Same Old, Same Old? Not These Jets
Don't just beat them, Jets safety Kerry Rhodes had beseeched, try to embarrass them, and while we kept waiting for the visiting Patriots to make Rhodes regurgitate his bulletin board words, the Meadowlands kept getting louder and louder and louder and louder. "I actually felt the ground vibrating," Jets defensive end Shaun Ellis would say later, after experiencing a day like no other in Gang Green's tortured relationship with the Patriots.
The tumblers shifted just slightly Sunday in a division long dominated by New England. It's only Week 2 of the season, so caveats must be noted: surely Tom Brady won't always look so uncomfortable while getting hit from every angle, and Bill Belichick will crack a smile before he allows himself to again be outcoached, and the laws of football's universe suggest Ryan's bravado will eventually backfire, and New York's defense can't always gloss over the mistakes made by Mark Sanchez, their rookie quarterback.
But for one shockingly raucous and rocking afternoon at Giants Stadium, the Jets sure did give their long-suffering fans a glimpse at how the other half lives. The Jets tagged a 16-9 loss on the Patriots, a final score that doesn't begin to illustrate the impact the victory could have on a franchise desperate for a cultural makeover.
Down by a touchdown, with less than two minutes on the clock and no timeouts left, the Patriots got the football back for one last series. Brady craves these moments like the rest of us crave air. He has engineered 29 comeback victories, a statistic much more relevant than the fact that the Jets hadn't beaten the Patriots in the Meadowlands since 2000, when Brady was a fourth-string scrub. And yet, as 78,000-strong rose and stomped their feet and emptied their lungs and turned into an even more powerful 12-man/woman/blob than Ryan had dreamed possible, the Jets knew.
"The game is over," is how wide receiver Jerricho Cotchery would later describe New York's sideline mentality. "With our defense, the way they played today ..."
The tumblers shifted, the culture transformed. Without receiver Wes Welker -- "He was inactive because he wasn't able to play," said Belichick, as if he were explaining Welker's injury to kindergartners -- and looking vulnerable on his surgically repaired left knee, Brady connected with Julian Edelman on an 18-yard pass. Football fans everywhere probably rolled their eyes and said, "of course, here he goes," but the Jets swear they knew otherwise.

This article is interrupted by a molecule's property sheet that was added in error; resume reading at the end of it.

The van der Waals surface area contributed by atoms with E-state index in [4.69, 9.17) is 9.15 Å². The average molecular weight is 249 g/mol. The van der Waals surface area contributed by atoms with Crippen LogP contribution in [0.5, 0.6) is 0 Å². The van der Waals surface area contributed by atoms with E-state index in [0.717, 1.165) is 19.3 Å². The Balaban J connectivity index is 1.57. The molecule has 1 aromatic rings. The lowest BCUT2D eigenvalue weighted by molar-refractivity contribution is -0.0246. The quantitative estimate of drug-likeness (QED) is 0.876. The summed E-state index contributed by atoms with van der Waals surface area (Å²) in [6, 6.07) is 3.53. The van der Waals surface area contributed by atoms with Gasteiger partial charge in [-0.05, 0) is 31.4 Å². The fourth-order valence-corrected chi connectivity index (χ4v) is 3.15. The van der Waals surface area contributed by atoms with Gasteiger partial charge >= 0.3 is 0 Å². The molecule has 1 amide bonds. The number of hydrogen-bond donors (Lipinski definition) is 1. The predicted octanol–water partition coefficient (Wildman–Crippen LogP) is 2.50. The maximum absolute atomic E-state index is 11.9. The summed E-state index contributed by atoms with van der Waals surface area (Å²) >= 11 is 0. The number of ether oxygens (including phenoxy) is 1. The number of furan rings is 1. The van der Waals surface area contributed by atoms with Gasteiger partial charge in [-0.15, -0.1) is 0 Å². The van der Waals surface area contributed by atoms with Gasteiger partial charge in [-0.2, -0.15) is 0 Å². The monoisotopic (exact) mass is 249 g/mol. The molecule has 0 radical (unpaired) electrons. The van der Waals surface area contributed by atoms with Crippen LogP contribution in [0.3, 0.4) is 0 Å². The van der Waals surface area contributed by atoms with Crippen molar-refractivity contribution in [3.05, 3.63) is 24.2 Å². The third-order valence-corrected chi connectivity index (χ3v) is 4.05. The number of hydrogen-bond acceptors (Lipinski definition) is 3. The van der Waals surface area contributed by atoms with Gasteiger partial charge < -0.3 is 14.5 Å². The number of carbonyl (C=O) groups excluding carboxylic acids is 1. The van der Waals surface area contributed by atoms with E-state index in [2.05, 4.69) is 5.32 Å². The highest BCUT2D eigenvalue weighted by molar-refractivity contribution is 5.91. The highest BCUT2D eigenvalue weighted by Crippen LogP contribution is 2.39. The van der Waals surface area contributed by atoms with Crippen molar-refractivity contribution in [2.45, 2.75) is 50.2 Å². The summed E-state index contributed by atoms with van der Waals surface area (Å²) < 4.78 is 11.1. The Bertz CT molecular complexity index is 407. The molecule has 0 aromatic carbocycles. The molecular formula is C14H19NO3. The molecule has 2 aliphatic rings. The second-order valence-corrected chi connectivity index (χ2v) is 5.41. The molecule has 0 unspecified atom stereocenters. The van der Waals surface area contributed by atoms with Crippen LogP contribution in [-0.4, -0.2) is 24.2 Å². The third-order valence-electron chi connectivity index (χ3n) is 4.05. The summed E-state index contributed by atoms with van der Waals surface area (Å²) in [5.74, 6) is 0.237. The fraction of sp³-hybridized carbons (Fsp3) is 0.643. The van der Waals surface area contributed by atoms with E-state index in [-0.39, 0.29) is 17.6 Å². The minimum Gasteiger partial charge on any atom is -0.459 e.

For one shockingly raucous and rocking afternoon at Giants Stadium, the Jets sure did give their long-suffering fans a glimpse at how the other half lives.Soon it was third-and-10 on New England's 28, Brady in the shotgun, the Jets rushing five, with safety Eric Smith knocking the pass incomplete. Fourth-and -10, one last play, the Meadowlands louder than it's been since 2002, and now the Jets were blitzing again, forcing Brady to stagger on his back foot. Dwight Lowery, one of the many cogs in the Jets' revolving whirl of defensive backs, broke up Brady's pass intended for Joey Galloway, and who knows? Optimists -- and they were everywhere in the Jets' locker room -- might someday recall that as the point when the phrase "same ol' Jets" was officially retired.
"We put the team on our back and put it in the defense's hands and closed the show," Jets linebacker Bart Scott said.
Rhodes, having adroitly backed up his big mouth, said the old Jets -- you know, the ones who have compiled roughly 40 seasons worth of letdowns -- would have been less aggressive during that final drive, more "intent on bending and hopefully not breaking." These Jets? They've yet to surrender an offensive touchdown in the young season. They didn't embarrass the Patriots as Rhodes had hoped, but they did hold them to 299 total yards despite failing to sack Brady. Rhodes said he hadn't any regrets about talking tough throughout the week or the odd Twitter feud he sparked with ex-Patriot Rodney Harrison. Standing in front of his locker, Rhodes didn't end his sentences with LOL (his favorite tweet), but he did sound like a man pumped up by a crowd that let him know early they appreciated his bluster.